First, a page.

Our friend Mike Martin invited us to spend a week at the Bird Observatory on the Isle of May. The IoM is 5 miles off the coast of Scotland at the mouth of the Firth of Forth. It is owned and managed by Scottish National Heritage as a National Nature Reserve. Most visitors are day trippers but up to six people can stay for one week at a time in very nice accommodation in the "Low Light" (below).
The Island is a major nesting site for around 200,000 seabirds. mainly Puffin, Arctic Tern, Guillemot, Razorbill, Shag, Kittiwake, Fulmar and Eider, plus three Gull species and numerous resident Rock Pipits.
Instead of a daily account of our activities and sightings I have decided to deal with each major bird species in turn, providing a photographic snapshot of the avian life on the Island in June, the height of the breeding season.
The Atlantic Puffin is perhaps the biggest attraction for visitors. It Spends autumn and winter in the open ocean of the cold northern seas, returning to coastal areas at the start of the breeding season in late spring. It nests in clifftop colonies by digging a burrow in which a single white egg is laid. The chick mostly feeds on whole fish, here primarily sand eels. After about six weeks it is fully fledged and makes its way at night to the sea. It swims away from the shore and does not return to land for several years. Most of those from the IoM will end up in Norwegian waters. Interestingly I once spotted a solitary Puffin off the Spanish coast near Sotogrande, while on a sailing trip out of Gibraltar. They do disperse around coastal waters all over Europe..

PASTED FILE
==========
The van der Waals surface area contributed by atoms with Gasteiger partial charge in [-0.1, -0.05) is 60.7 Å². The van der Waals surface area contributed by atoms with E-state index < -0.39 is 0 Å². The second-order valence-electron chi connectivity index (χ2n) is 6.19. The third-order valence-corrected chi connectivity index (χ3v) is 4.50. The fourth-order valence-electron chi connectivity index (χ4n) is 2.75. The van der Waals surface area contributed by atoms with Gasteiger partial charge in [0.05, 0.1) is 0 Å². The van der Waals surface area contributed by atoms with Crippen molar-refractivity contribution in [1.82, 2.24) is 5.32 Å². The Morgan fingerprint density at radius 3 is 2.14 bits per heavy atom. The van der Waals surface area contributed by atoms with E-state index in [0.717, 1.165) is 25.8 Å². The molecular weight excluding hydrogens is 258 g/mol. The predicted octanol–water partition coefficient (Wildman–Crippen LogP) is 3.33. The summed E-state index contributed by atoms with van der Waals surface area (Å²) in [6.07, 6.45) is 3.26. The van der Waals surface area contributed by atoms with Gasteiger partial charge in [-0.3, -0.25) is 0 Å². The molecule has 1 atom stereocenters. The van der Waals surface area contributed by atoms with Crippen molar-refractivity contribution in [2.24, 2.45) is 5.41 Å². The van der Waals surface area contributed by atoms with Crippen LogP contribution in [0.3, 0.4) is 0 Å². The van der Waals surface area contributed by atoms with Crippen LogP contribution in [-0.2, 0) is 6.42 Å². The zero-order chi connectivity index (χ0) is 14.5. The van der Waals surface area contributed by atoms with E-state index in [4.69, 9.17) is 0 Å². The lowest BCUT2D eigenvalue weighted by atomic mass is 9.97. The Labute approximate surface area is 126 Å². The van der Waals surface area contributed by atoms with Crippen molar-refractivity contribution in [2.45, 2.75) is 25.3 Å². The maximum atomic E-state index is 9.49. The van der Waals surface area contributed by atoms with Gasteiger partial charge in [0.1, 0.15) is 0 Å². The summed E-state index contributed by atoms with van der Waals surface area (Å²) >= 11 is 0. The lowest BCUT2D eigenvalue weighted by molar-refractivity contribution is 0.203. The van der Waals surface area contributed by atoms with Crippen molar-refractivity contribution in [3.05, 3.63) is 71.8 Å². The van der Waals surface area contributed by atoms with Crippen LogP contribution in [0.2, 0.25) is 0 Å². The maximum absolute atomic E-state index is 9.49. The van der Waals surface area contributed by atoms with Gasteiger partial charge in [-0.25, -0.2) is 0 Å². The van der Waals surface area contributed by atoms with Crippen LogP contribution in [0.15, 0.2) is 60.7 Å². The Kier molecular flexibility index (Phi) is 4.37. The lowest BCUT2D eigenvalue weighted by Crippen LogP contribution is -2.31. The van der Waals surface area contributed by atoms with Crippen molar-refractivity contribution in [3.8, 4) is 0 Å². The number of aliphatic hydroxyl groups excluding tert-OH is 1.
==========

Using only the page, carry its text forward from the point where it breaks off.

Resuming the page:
There are no natural predators on the Island, raptors are driven away by the Gull population and the only animals present are rabbits. However Puffins returning to their burrows with fish are regularly mugged by marauding Gulls.
If a puffin is caught a violent struggle ensues which can last for some time until the weary victim reluctantly gives up its fish in order to escape. The triumphant Gull must grab the fish quickly or it will in turn be mugged by others of its kind.
I was impressed at how dertermined the Puffins were to hold on to their fish even under extreme duress. Occasionally they would break free and find safety in a burrow, but usually the much larger Gull would prevail, as in this case shown here.
Puffins numbers in some regions have declined quite drastically for various reasons so it is officially listed as threatened, vulnerable to extinction. It is a tribute to the excellent stewardship of the Isle of May that from only five pairs of Puffins breeding here in 1958, twenty years later there were 10,000 pairs and numbers are up again this year. Great news.